“I have anxiety real bad, my chest is hurting.”
The regularity with which workplace shootings take place in the United States is a symptom of deep societal dysfunction. At this time, it is impossible to say what combination of personal, work or family stresses may have triggered the latest tragedy.
According to his Facebook page, Hennings was married. He had attended Southeastern High School in Detroit, located in an area noted for deep poverty produced by decades of factory closings and auto layoffs.
Friends reported on Facebook reported being deeply shocked by Henning’s death. Some expressed skepticism of official police accounts that the young worker took his own life.
The Woodhaven Stamping Plant employs about 420 workers and opened in 1964. Over the years employment has been decimated at the plant, which at one time employed 5,000. The facility builds parts such as door panels, hoods, quarter panels, roofs and tailgates. After the shooting management sent day shift workers home, but planned to resume production on the second shift.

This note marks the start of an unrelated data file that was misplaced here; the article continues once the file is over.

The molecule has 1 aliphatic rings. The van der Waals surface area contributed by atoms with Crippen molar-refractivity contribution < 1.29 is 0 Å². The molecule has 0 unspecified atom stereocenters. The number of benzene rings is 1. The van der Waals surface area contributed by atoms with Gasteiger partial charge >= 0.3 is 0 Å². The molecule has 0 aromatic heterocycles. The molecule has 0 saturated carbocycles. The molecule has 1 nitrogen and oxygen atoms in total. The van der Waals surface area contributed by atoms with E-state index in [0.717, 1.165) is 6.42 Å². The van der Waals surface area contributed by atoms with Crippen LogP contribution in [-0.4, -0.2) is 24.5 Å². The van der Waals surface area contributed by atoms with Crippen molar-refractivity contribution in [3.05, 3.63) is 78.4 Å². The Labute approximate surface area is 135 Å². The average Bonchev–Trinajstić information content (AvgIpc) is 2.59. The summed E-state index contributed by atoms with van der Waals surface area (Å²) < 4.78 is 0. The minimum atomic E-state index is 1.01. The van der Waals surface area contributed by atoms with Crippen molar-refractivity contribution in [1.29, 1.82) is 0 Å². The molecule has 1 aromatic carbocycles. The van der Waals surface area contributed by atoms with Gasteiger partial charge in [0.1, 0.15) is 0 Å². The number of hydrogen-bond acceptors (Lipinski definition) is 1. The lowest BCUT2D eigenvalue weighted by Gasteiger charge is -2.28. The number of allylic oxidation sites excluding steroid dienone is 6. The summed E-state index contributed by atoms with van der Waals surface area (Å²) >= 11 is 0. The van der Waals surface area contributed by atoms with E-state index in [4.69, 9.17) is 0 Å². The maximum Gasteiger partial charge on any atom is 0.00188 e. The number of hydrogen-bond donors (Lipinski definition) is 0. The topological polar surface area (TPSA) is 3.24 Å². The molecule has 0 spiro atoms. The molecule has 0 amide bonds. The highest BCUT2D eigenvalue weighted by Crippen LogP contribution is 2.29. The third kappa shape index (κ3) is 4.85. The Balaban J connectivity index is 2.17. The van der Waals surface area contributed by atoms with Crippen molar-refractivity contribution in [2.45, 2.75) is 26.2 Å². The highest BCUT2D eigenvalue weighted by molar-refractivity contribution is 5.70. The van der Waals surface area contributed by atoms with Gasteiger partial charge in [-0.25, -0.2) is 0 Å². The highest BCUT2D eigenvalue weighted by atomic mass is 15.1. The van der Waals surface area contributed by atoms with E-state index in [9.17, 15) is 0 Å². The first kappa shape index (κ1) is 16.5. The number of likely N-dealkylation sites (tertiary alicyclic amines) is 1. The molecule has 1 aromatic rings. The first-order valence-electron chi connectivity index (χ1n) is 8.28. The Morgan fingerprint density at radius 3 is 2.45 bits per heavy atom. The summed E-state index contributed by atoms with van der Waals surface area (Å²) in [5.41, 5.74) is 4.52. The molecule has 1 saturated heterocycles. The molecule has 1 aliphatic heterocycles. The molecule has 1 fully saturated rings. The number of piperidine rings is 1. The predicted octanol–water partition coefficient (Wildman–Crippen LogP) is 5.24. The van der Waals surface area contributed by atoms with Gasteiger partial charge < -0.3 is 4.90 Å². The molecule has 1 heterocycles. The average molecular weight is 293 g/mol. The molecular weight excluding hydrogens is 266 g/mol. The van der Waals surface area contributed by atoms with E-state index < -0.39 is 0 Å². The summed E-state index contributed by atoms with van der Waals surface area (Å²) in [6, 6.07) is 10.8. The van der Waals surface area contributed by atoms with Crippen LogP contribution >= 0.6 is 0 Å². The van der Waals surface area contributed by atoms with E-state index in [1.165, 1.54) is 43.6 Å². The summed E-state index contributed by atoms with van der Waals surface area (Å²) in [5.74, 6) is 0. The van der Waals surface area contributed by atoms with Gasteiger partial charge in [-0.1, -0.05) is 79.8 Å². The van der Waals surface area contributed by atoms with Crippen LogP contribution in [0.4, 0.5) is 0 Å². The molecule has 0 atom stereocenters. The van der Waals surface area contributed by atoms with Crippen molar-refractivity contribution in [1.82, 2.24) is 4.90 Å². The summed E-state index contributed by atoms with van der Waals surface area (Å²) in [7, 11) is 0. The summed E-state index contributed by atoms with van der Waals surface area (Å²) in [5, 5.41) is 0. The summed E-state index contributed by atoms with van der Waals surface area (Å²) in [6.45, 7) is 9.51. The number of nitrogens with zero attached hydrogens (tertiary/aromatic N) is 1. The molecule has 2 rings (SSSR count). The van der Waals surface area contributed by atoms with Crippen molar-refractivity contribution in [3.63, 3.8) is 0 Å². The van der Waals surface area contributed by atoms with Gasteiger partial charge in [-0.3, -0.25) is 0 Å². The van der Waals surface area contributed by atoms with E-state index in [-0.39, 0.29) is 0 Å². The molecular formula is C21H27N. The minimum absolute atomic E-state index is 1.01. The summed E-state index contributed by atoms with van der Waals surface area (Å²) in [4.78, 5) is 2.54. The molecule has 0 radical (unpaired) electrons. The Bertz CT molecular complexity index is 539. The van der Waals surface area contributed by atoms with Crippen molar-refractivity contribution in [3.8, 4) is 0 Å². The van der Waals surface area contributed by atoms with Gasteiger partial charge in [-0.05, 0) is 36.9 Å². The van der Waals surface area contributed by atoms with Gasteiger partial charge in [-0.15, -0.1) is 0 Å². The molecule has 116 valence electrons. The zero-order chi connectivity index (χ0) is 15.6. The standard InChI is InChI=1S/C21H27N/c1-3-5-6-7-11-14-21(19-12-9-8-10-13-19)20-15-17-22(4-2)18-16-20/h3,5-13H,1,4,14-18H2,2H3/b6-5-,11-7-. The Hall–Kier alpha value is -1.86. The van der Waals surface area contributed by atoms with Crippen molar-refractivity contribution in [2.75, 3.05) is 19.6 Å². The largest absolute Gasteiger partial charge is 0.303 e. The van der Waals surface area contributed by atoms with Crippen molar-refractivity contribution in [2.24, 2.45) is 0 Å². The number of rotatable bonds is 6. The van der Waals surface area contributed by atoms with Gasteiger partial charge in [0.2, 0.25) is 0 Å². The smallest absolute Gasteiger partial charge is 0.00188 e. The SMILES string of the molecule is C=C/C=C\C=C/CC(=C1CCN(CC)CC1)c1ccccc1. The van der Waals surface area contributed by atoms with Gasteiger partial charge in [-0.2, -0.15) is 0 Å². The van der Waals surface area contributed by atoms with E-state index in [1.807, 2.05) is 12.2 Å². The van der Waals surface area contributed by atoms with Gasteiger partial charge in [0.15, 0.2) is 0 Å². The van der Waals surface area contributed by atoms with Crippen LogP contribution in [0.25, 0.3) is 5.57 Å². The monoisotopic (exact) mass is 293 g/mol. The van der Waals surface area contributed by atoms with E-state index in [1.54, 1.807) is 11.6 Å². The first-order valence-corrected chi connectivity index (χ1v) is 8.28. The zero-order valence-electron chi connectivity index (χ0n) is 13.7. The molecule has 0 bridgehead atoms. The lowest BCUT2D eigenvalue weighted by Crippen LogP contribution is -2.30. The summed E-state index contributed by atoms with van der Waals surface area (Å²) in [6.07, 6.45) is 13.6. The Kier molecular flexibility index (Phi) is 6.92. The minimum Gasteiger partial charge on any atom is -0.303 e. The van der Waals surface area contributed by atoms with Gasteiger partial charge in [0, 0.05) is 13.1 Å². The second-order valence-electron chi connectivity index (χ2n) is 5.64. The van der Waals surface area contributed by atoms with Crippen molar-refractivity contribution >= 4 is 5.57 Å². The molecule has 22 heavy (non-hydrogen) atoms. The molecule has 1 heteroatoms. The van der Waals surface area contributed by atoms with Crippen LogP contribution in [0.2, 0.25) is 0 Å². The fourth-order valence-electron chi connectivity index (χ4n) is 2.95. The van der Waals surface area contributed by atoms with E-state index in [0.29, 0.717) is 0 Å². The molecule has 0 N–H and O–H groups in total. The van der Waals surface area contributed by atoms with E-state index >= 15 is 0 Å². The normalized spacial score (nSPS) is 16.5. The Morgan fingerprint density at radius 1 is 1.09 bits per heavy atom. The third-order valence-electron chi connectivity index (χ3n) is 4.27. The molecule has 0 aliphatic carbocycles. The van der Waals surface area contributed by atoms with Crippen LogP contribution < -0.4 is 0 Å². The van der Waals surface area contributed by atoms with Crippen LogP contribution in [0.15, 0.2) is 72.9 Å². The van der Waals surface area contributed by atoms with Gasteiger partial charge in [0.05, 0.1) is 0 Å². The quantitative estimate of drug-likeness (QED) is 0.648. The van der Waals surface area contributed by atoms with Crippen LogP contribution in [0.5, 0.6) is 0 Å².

While there is much that still needs to be determined, the tragedy is a further indictment of the UAW, which functions as a tool of corporate management. Autoworkers and, in particular, the younger generation of miserably paid and highly exploited second-tier, temporary and part-time workers do not get the slightest shop floor representation from the UAW.